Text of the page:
Timothy Findley Biography

(Canadian novelist)
Timothy Findley

Birthday: October 30, 1930 (Scorpio)

Born In: Toronto, Ontario

Timothy Irving Frederick Findley was one of the famous contemporary Canadian writers. His novels are extraordinarily diverse in genre and perspective and portray a considerable similarity of fundamental issues. As a writer, he strongly believed that the literature should never be censored because their values were etched in testing the limits. Informally known by the nickname ‘Tiffy’, he published many noteworthy collections of his writings in the course of forty years. He wrote many famous plays based on the works of Shakespeare and participated in the annual Stratford Shakespearean festival of Canada. Timothy’s writings represented a ‘Southern Ontario Gothic’ style, a sub genre of Gothic, and were highly influenced by the Jungian psychology (Carl Jung’s school of psychology) where mental illnesses, gender and sexuality were frequently occurring themes. He built dark characters for his novels, which usually carried some kind of dark secrets with them and were afflicted by several psychological disorders.
Quick Facts

Canadian Celebrities Born In October

Died At Age: 71


Spouse/Ex-: Janet Reid

father: Allan Gilmour Findley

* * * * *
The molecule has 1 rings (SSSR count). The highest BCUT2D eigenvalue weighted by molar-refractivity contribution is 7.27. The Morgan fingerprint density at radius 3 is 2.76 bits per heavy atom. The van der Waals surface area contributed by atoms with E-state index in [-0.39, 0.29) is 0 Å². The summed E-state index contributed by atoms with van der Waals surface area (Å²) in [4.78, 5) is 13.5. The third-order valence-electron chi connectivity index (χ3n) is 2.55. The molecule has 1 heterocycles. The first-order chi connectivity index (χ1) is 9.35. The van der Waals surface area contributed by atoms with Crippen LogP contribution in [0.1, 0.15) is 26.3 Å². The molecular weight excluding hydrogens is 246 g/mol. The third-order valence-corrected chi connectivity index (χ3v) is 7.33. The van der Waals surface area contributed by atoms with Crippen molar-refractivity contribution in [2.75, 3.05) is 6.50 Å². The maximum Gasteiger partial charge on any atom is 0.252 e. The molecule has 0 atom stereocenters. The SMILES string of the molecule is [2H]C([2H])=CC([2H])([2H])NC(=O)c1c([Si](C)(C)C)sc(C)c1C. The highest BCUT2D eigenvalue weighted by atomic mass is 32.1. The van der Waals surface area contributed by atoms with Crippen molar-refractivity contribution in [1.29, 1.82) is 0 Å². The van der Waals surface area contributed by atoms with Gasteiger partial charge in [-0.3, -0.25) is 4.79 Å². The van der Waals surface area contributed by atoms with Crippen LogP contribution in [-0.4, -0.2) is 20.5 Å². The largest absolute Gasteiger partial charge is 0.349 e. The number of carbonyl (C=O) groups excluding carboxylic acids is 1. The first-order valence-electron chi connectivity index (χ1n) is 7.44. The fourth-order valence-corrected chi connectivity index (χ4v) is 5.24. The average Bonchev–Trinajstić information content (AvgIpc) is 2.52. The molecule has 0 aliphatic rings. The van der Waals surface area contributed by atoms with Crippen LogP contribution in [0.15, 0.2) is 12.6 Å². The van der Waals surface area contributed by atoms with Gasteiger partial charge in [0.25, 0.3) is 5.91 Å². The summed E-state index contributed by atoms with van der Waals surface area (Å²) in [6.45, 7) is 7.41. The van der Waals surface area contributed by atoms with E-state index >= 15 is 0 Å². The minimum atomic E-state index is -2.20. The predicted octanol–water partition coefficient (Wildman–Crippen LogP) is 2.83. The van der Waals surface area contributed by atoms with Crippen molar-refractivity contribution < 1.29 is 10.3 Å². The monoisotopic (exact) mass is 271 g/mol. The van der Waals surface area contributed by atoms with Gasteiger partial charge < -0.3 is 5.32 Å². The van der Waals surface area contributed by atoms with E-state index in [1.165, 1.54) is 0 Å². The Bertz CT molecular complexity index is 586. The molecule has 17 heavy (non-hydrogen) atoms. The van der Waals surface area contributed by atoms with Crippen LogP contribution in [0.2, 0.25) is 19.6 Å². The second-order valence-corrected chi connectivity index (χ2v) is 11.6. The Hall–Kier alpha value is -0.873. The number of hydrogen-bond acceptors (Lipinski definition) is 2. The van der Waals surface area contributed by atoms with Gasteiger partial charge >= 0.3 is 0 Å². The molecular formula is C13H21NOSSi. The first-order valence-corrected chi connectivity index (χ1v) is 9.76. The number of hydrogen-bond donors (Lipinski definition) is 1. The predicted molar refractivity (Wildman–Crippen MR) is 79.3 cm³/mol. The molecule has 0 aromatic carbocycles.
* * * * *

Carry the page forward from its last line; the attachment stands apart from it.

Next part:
mother: Margaret Maude Bull

Quotes By Timothy Findley Canadian Men

Died on: June 21, 2002

place of death: Brignoles, France

More Facts

education: St. Andrew's College

awards: Governor General's Award

Canadian Authors Association Award

Ontario Trillium Award

Childhood and Early Life
He was born in a well-to-do family in Toronto to Allan Gilmour Findley, a stockbroker, and his wife Margaret Maude Bull. He was raised in an affluent neighborhood in Toronto in the Rosedale district.
He attended boarding school at St. Andrews College but poor health forced him to give up his formal education after the ninth grade. He went forth to learn arts, dance and acting and had a flourishing career as an actor for a brief time.
In 1950s, he joined the Stratford Festival company (a Shakespeare production), which organized annual theatre festivals. He acted together with Sir Alec Guinness and hence appeared on the English and American stage.
He played ‘Peter Pumpkin’ in ‘Sunshine Sketches’ which was the television adaptation of Stephen Leacock’s ‘Sunshine sketches of a little town’.
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In 1970s, he collaborated with writer Bill Whitehead on several documentary projects including the television mini-series based on Pierre Berton’s book ‘The National Dream’.
In 1960s, he published his first short story in a Canadian literary magazine, ‘Tamarack Review’. After the publication and encouragement by a close friend, he took to writing more seriously, and evolved as an excellent writer.
In 1985, he was appointed an officer of the Order of Canada. He was also a founding member of the Writer’s union of Canada. Furthermore, he was given the president-ship of the Canadian chapter of PEN International.